Elon Musk on August 13, 2021 at a press event on the grounds of the Tesla Gigafactory near Berlin.
Patrick Pleul/picture alliance via Getty Images
Billionaire CEO Elon Musk had a scathing assessment of the Democratic social and climate bill.
He urged Democrats to "can" the legislation.
He specifically targeted a provision that would authorize a tax credit if Americans bought an electric vehicle assembled by unionized workers with batteries constructed in the US.
Tesla CEO Elon Musk assailed a $2 trillion social and climate spending bill, saying he's in favor of scrapping the entire package.
"Honestly, I would just can this whole bill. Don't pass it," Musk said at the Wall Street Journal's CEO Council, which he appeared at virtually. "That's my recommendation."
He swung at a specific provision within the legislation that would authorize a tax credit up to $12,500 for Americans if they bought an electric vehicle assembled by unionized workers with batteries constructed in the US.
"I am literally saying get rid of all subsidies," he said.
Congressional Democrats are aiming to put the bill on President Joe Biden's desk sometime before the end of the year. The sprawling measure contains the bulk of his economic agenda.
The House-approved legislation would set up universal pre-K for three- and four-year-olds and renew monthly cash payments to the vast majority of American families for another year. It would expand Medicare to cover hearing services, enact four weeks of paid family and medical leave, and fight the climate emergency. Democrats want to pay for it with tax hikes on the rich and large corporations.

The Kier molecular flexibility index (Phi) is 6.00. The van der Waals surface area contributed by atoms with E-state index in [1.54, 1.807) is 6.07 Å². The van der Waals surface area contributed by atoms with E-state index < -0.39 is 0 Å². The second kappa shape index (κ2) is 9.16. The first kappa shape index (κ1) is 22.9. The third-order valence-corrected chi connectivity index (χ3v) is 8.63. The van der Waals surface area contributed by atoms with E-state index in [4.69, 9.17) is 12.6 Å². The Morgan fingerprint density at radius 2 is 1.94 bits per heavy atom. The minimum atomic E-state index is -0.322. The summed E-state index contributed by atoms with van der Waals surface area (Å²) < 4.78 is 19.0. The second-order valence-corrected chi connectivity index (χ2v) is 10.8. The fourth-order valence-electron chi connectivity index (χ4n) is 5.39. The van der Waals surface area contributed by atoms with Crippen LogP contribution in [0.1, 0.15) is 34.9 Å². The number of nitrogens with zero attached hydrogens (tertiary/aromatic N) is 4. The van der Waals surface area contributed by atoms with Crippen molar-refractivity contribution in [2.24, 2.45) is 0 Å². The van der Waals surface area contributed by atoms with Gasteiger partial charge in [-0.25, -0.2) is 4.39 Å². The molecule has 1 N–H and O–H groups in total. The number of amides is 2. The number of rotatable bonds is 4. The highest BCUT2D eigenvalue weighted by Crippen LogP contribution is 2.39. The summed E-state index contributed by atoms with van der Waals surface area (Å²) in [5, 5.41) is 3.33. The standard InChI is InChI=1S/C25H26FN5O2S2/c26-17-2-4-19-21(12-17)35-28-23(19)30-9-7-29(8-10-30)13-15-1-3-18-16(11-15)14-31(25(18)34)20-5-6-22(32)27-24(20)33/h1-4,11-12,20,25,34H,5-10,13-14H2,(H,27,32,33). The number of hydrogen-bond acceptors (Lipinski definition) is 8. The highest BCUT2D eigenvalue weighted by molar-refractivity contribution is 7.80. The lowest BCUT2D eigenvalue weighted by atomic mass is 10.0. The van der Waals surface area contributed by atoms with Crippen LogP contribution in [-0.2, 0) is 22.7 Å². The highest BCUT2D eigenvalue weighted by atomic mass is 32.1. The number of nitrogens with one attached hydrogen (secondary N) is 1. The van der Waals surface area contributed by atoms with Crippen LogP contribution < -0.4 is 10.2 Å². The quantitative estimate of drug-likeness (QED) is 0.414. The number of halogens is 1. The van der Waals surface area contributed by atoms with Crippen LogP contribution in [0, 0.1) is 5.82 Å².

Musk, who said he generally believes that the government should "get out of the way," has already criticized and mocked Democrats for their legislation, sometimes using vulgar terms. He stepped up his attacks as they assembled a new tax proposal targeting billionaires. That's fallen out of the bill due to centrist opposition.
The Tesla chief executive also criticized the widening budget deficit, or the gap between what the government spends and ultimately collects in tax revenue every year. He called it "insane" and said that "zeroing out" all of the billionaires still wouldn't fix the deficit.
Read the original article on Business Insider